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Ronnie spotted me within seconds of walking into the auditorium. It was an impressive feat considering all of St. Joe's was using the same entrance and I was surrounded by bodies.

"Eden!" She waved from her seat in the third row from the back.

Grateful, I walked over to sit next to her. I didn't have a plan prior to walking in and it was absolute chaos. Students were lining the walls, waiting to file into seats. The room buzzed with anticipation and nervous energy; all we needed was a spark and it would explode. Principal Yanick, Mr. Winters, and Father McGlynn, our school's priest, tried to contain the crowd. I surveyed the room, knowing almost everyone who attended St. Joe's was going to be there, including Nick, who was seated a few rows ahead of me.

"Wild, huh?" Ronnie asked, picking up her bag from the seat she'd reserved for me and letting me slide past.

"It's definitely something," I said. "Fast turnaround on organizing an assembly. I wonder how much the St. Joe's administration could really have to say since the email was sent out only about an hour ago."

"I think they're panicking." Ronnie looked at the crowd. "I think a lot of people are."

Ronnie and I had a tendency to view the student body from an observational standpoint, something that was probably rooted in having spent so much time writing about them. Or maybe our disconnection from the people around us, our tendency to view the student body as potential sources and subjects, made us want to write about them. My parents sometimes joked that I was born ready to be a young professional, entirely focused on my work and my personal goals rather than making friends—or, in reality, actually going out and living. But it was easy when I didn't dwell on what I might've been missing. I'd had Nick, that was enough then. But since we'd broken up, most of my social interactions had taken place between the school's four walls.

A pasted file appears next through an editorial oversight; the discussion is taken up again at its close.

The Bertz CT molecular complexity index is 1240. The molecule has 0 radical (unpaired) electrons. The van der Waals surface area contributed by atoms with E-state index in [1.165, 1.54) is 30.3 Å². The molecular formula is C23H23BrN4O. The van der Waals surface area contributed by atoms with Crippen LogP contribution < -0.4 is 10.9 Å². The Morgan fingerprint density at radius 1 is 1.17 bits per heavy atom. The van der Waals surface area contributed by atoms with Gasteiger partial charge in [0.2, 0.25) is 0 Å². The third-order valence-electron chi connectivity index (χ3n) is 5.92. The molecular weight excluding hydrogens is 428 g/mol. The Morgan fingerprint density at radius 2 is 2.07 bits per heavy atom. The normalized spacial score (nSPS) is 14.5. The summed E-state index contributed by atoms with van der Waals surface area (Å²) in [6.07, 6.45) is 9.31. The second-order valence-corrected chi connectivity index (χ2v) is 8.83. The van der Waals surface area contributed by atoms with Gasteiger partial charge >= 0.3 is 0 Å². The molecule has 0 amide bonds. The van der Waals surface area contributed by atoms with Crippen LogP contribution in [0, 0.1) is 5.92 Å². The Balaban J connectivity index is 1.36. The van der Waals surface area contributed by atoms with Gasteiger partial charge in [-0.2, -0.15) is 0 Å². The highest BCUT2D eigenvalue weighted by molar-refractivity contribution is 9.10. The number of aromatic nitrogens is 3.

"So." Ronnie pushed her dark-brown spiral curls out of her face. She had a number of glasses she liked to switch between and that day she had decided on massive round ones, making her hazel eyes seem even larger than they were. "I was thinking you would tackle this story."

"Don't you want to take this one on?" I asked. "There's a lot of potential here."

"There is, but I feel too connected to the problem to write about it."

"We're both seniors," I said.

"But I don't think I can present a balanced perspective." She placed a hand on my arm. "You know me and so do most other people here. I'm not exactly quiet about my feelings toward social issues and I don't want it to impact the story's credibility."

She had a point. Both of us were pretty politically aware, but Ronnie was more open about it than I was. She'd gone to every Washington DC Women's March with her mom since the first year it had started, and she frequently posted online about being pro-choice. Last year, her post online about increasing taxes to support public programming for single moms had led to full-fledged virtual arguments with nearly half of St. Joe's. It was her M.O. to stir up debates and it garnered a lot of attention, usually from the wealthy, white, and male crowd that populated St. Joe's. She never let a social studies or history class go to waste and would frequently end up causing in-class arguments about topics like the war on drugs or housing discrimination. Usually, it would end with Ronnie fending for herself against a group of boys who were no more intelligent than she was but were louder and part of a bigger pack.

"It's not going to," I insisted. "Everyone here is going to have an opinion on this issue; it's hard to stay balanced or even remotely neutral. You being openly political isn't going to impact that."

"Sources aren't going to want to talk to me, Eden," Ronnie said. "You know it and I know it."

Ronnie stood out at St. Joe's, both for her opinions and her physical appearance. She was one of four Black girls attending the school and, although wealthy and born into a successful family like most of St. Joe's, Ronnie was expected to work twice as hard as anyone else to prove herself. Ronnie and I weren't the kind of people to openly share personal feelings, but sometimes Ronnie would mention the ways students and faculty talked about her, how students were often reluctant to work with her on group projects and then would later say how eloquent and articulate she was as if it was a surprise or a compliment.

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